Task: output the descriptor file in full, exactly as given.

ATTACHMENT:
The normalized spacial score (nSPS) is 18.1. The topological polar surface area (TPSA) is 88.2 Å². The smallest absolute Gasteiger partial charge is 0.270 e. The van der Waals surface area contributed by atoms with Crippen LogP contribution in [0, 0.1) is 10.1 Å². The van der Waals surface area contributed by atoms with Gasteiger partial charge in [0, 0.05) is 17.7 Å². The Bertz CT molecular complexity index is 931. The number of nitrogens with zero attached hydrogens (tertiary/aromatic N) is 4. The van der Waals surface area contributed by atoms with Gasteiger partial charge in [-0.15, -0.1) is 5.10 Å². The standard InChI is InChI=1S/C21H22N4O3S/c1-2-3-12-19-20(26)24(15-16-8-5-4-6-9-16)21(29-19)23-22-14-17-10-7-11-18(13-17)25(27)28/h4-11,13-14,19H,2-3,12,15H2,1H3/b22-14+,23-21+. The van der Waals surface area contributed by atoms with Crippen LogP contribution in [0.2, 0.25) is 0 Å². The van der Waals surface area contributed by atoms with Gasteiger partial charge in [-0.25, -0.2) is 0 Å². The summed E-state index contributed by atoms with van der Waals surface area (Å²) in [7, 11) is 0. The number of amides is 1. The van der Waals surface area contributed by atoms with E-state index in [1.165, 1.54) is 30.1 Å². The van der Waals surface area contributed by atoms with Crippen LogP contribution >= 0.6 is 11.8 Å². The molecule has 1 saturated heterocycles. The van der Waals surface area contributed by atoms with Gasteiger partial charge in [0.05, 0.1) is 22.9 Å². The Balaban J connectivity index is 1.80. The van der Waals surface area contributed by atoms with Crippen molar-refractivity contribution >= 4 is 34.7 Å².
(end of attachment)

The normalized spacial score (nSPS) is 18.1. The topological polar surface area (TPSA) is 88.2 Å². The smallest absolute Gasteiger partial charge is 0.270 e. The van der Waals surface area contributed by atoms with Crippen LogP contribution in [0, 0.1) is 10.1 Å². The van der Waals surface area contributed by atoms with Gasteiger partial charge in [0, 0.05) is 17.7 Å². The Bertz CT molecular complexity index is 931. The number of nitrogens with zero attached hydrogens (tertiary/aromatic N) is 4. The van der Waals surface area contributed by atoms with Gasteiger partial charge in [-0.15, -0.1) is 5.10 Å². The standard InChI is InChI=1S/C21H22N4O3S/c1-2-3-12-19-20(26)24(15-16-8-5-4-6-9-16)21(29-19)23-22-14-17-10-7-11-18(13-17)25(27)28/h4-11,13-14,19H,2-3,12,15H2,1H3/b22-14+,23-21+. The van der Waals surface area contributed by atoms with Crippen LogP contribution in [0.2, 0.25) is 0 Å². The van der Waals surface area contributed by atoms with Gasteiger partial charge in [-0.25, -0.2) is 0 Å². The summed E-state index contributed by atoms with van der Waals surface area (Å²) in [7, 11) is 0. The number of amides is 1. The van der Waals surface area contributed by atoms with E-state index in [1.165, 1.54) is 30.1 Å². The van der Waals surface area contributed by atoms with Crippen LogP contribution >= 0.6 is 11.8 Å². The molecule has 1 saturated heterocycles. The van der Waals surface area contributed by atoms with Gasteiger partial charge in [0.05, 0.1) is 22.9 Å². The Balaban J connectivity index is 1.80. The van der Waals surface area contributed by atoms with Crippen molar-refractivity contribution >= 4 is 34.7 Å².